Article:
President Barack Obama used his executive authority under the Antiquities Act Dec. 28 to declare two national monuments in the southwest -- Bears Ears in Utah and Gold Butte in Nevada. Tribal leaders and environmentalists are thrilled to protect the land from mining and artifact looting. But not everyone is happy about the designations.
The Navajo Nation Library wants to preserve thousands of hours of oral history. The task -- to digitize 300 reels of tape. But that costs money.
Navajo and other native people use eagle feathers in traditional healing ceremonies. Up until recently the feathers were difficult to obtain.
Mexico will likely slow the pace of cooperation with the U.S. on immigration and drugs should the incoming Trump administration substantially expand the current border wall.
Mexico is considering its options should President-elect Trump make good on his threat to withdraw from the the North American Free Trade Agreement. President Enrique Peña Nieto said Mexico is willing to "modernize" NAFTA, not renegotiate from scratch.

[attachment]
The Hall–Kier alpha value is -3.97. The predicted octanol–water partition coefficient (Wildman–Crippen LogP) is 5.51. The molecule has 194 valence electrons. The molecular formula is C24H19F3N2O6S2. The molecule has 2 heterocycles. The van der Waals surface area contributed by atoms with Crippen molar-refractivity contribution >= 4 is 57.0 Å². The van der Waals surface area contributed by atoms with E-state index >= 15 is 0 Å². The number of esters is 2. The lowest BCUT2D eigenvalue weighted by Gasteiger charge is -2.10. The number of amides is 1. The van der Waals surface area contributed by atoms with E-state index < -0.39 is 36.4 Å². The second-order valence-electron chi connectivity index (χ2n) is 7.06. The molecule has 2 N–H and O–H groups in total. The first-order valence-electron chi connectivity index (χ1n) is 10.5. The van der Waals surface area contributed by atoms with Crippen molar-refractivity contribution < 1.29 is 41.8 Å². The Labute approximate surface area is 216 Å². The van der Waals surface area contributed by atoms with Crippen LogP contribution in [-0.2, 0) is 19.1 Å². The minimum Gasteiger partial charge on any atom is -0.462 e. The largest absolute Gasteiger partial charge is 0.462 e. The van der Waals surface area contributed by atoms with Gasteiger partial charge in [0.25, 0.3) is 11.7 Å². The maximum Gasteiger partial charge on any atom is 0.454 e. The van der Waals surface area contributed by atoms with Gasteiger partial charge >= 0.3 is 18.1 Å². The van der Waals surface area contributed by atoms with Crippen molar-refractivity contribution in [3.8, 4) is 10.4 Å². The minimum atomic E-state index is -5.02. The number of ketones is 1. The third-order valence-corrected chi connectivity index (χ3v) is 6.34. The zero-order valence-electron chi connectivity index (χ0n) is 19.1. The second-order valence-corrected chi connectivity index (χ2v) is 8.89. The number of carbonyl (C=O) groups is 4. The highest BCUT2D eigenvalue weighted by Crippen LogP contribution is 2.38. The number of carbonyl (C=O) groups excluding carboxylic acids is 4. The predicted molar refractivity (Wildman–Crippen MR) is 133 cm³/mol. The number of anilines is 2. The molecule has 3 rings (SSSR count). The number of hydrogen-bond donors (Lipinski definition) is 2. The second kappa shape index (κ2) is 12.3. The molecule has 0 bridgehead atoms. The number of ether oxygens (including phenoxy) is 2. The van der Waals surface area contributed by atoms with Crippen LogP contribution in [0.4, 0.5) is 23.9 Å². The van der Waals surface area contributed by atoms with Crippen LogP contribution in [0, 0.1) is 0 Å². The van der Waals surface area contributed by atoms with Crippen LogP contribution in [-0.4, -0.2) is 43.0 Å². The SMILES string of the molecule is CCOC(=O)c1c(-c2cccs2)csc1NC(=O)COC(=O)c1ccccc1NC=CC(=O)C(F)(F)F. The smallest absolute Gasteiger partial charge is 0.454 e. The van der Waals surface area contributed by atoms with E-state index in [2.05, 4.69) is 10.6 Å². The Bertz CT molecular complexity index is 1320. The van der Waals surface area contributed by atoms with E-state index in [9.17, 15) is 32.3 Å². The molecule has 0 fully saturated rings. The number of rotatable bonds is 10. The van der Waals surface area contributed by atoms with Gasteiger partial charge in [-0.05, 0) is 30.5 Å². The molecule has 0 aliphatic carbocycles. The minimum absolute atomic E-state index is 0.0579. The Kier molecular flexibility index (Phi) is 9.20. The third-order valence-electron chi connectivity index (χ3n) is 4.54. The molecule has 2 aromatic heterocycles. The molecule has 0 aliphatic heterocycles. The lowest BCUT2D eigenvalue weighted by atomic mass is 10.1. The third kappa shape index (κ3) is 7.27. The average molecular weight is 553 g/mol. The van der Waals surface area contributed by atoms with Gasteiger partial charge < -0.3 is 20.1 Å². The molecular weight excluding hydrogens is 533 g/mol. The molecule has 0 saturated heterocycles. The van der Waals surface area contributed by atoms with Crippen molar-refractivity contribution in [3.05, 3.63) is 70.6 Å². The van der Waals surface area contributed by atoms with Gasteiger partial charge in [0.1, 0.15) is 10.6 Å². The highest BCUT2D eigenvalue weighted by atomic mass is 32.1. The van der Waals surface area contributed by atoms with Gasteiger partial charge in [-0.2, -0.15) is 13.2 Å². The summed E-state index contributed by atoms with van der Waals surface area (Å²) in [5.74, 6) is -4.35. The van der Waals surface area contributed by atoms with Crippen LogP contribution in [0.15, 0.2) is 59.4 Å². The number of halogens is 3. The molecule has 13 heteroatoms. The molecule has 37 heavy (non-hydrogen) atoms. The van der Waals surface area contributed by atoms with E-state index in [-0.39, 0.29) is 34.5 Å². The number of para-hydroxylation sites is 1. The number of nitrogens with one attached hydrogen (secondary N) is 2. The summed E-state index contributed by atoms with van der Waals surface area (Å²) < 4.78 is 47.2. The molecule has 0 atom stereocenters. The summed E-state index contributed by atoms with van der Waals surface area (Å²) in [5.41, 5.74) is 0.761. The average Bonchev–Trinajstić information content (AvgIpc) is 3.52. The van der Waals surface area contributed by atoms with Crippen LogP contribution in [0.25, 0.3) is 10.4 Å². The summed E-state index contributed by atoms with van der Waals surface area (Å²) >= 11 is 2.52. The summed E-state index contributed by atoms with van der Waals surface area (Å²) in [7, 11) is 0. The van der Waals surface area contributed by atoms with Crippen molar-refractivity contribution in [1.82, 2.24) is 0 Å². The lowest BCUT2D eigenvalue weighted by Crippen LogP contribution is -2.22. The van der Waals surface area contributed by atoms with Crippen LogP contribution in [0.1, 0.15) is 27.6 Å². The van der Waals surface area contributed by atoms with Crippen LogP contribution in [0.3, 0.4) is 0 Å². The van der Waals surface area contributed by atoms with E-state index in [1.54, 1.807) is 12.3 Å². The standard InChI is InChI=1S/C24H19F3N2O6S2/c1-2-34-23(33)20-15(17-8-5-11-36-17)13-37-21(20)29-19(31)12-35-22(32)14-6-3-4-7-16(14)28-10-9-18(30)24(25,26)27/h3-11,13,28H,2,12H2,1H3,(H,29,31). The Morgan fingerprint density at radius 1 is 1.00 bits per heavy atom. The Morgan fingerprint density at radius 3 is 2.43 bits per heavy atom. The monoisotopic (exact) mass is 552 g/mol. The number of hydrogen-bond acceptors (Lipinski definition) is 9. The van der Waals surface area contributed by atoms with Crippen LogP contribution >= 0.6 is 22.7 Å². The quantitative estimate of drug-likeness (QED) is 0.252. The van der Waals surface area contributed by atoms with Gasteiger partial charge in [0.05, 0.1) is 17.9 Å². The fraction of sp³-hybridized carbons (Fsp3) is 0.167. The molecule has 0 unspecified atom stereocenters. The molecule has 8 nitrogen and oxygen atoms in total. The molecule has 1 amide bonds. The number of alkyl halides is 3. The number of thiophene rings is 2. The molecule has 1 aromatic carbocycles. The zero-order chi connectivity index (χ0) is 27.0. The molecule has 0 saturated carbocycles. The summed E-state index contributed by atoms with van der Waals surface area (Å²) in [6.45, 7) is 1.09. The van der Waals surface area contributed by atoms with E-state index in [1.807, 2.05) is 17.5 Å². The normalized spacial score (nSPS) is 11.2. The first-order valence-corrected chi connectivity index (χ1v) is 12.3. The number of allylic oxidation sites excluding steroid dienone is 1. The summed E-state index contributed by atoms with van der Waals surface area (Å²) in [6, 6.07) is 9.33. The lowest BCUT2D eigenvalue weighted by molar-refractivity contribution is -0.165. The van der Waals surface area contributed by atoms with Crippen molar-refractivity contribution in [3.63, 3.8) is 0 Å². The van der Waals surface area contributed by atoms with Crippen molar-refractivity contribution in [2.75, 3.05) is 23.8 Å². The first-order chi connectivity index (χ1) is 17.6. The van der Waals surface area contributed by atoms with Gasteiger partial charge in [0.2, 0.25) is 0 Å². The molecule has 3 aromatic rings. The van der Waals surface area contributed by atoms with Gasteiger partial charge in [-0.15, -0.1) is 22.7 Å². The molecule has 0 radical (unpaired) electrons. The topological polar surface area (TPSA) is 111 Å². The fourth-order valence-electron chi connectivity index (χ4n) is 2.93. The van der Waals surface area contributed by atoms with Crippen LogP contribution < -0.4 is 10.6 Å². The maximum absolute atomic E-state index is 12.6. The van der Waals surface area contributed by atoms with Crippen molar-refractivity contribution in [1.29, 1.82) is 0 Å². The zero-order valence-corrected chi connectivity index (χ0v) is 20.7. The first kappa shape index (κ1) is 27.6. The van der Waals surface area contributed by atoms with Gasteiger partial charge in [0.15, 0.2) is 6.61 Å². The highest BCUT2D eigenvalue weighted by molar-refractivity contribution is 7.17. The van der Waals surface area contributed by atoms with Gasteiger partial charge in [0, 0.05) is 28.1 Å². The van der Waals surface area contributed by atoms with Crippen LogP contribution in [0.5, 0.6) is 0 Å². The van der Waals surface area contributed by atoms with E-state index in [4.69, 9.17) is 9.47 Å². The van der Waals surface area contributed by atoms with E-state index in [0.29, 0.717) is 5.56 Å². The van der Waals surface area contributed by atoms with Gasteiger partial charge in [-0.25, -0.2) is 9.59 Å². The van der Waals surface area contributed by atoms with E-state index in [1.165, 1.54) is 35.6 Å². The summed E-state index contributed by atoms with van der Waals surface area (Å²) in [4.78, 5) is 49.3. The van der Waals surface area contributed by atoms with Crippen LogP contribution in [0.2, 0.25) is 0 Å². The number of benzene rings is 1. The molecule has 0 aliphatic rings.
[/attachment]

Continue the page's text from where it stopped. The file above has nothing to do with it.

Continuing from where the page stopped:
Federal and tribal inspectors found six Navajo wastewater treatment plants in violation of environmental regulations.
The Navajo Nation is suing the federal government over a mine waste spill that contaminated three rivers including the tribe’s irrigation source. An EPA cleanup crew triggered the 3 million gallon blowout of yellow sludge at a Colorado mine in August 2015.
National Forest Service employees testified Thursday before Congress about a longstanding culture of sexual harassment, whistle-blower retaliation and discrimination.
In his last days in office President Barack Obama still has the power to make significant changes to the Southwest. Obama has already used the Antiquities Act to designate 27 national monuments — more than any other president. Many American Indian tribes are hoping he takes action on at least one more proposal.
Business leaders on both sides of the Mexico-U.S. border are preparing for likely changes in trade policy.